He said, “For those who follow the growth and trajectory of our economy in Nigeria, you should probably know that the ICT sector contributes about 13 to 18 percent of GDP. In Q4 2023 the sector contributed about 16.6 percent of GDP. “The digital economy recorded about N5.49bn in revenue in 2019.This sector is being projected to generate up to N18.3bn by 2026.

“Nigeria is one of the top two destinations for capital foreign direct investment to technology staff in Africa. Last year we recorded about 2 billion dollars in FDI to tech startups, “It will create jobs. The sector is extremely special and unique because of its capacity to unlock opportunities and raise productivity in every sector. If the digital economy is strong, it will catalyse development in every other sector.

“The bill we are here today is a bill that will accelerate the progress in our digital economy. There is no clear legislation that is pushing competition and ensuring development in that digital space.”

Nigeria accelerates value chain localisation agenda with global stakeholders (Radio Nigeria)

Nigeria is intensifying efforts towards fast tracking her value chain localisation initiative. This spurred the Special Presidential Envoy on Climate Action, Chief Ajuri Ngelale, to have deliberations with the World Economic Forum’s Head of Africa, Chido Munyati, and the Africa’s Regional Agenda Lead, Ms. Abir Ibrahim, on how best to achieve the goal. Their interaction focused on how to actively create linkages between the Organised Private Sector in developed markets and critical Nigerian public-private stakeholders in advancing new wealth-creating industries supported by localised supply chains.

Chief Ngelale also exchanged views with the Country Director of ProVeg International, Hakeem Jimo, on how they could generate tangible value from reviewing food systems, which globally contribute up to 25% of all greenhouse gas emissions.

The duo noted that sustainable agricultural practices and food system alignments could minimise forest destruction and biodiversity loss, arguing that it is a major area of opportunity as Nigeria seeks to create a new industrial ecosystem for biomass in-country in close collaboration with her technical partners and investors.

Blue Futures: Integrating Blue Economy Trade into Development for African SIDS and Coastal Nations (UNDP)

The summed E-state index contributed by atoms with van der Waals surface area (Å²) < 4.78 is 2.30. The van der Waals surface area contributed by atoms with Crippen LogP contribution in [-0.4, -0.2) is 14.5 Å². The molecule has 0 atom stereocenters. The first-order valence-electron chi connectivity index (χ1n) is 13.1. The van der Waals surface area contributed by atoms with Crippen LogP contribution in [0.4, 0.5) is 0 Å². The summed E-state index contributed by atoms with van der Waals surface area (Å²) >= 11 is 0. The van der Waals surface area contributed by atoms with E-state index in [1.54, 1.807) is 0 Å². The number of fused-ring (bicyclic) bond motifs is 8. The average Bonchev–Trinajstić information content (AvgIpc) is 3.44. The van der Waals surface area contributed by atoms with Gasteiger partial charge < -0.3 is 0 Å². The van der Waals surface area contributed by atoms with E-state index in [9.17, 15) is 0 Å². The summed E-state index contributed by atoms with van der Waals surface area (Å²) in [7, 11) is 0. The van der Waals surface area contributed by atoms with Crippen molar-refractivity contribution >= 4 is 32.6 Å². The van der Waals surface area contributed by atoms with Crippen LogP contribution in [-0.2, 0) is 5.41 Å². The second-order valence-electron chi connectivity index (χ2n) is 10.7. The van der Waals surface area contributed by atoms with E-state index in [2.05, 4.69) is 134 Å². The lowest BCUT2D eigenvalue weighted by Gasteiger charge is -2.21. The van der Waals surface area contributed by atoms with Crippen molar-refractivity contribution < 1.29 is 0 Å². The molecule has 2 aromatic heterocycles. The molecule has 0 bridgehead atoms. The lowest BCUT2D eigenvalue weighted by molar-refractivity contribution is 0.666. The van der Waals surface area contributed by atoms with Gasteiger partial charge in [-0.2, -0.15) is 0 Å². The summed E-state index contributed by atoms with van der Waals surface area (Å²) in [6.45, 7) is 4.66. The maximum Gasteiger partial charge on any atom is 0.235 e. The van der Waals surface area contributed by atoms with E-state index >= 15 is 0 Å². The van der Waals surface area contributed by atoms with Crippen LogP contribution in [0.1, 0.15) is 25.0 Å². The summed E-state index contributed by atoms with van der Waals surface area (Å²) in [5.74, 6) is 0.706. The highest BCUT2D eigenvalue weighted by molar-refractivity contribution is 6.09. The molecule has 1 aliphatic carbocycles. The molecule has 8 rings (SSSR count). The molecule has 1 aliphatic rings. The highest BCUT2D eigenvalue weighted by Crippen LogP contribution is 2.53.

The UNDP, alongside São Tomé and Príncipe’s Ministry of Economy and the African Union Commission (AUC), hosted a notable side event at the WTO’s 9th Global Review of Aid for Trade in Geneva. Titled “Blue Futures: Integrating Blue Economy Trade into National Development Strategies for African Small Island Developing States (SIDS) and Coastal Nations,” this session focused on the transformative potential of the blue economy within the African Continental Free Trade Agreement (AfCFTA).

Africa’s blue economy is a powerful engine for sustainable growth, generating USD 296 billion and supporting 49 million jobs in 2019. Projections suggest these figures could soar to USD 576 billion and 78 million jobs by 2063. Strategic alliances and innovative investments are viewed as the keys to unlocking this potential.

Ahunna Eziakonwa, UNDP Africa Bureau’s Regional Director, emphasized the crucial role of vibrant trade in economic development. The AfCFTA, by increasing intra-African trade, expanding market access, and encouraging regional integration, is a game-changer. “Harnessing its full potential depends on ensuring that benefits are widely shared, and ocean ecosystems are sustainably managed, with good governance playing a crucial role,” Eziakonwa noted.

The struggle to achieve sustainable development goals amid rising debt levels (Final Call News)

The inability of Global South countries—which include the continent of Africa—to achieve sustainable development goals in the face of rising debt levels, requires financial resources which the current Global Financial Architecture (GFA) doesn’t allow many to meet. This was the assessment made by economists Dr. Abel Gwaindepi and Dr. Amin Karimu who also wrote about the “reforms” needed to address the problem.

Many African leaders see the current GFA “as rooted in colonialism and there (being a) need for fundamental reforms, including … new and alternative institutions,” the men wrote in an analysis published on europarl.europa.eu, the website for the European Parliament.

A case in point is Kenyan President William Ruto, who according to the BBC, had to borrow $7.6 billion, he said, just “to be able to run our government.” This was in the face of a “rejection” in the form of mass protest of a “hugely unpopular finance bill that was going to raise more money in taxes,” reported the BBC. Immediate criticism of the president’s latest plan, also came from Kenyan economist Odhiambo Ramogi who told the BBC that it was not necessary or prudent to borrow more as this would put Kenya in “a greater position for debt distress.”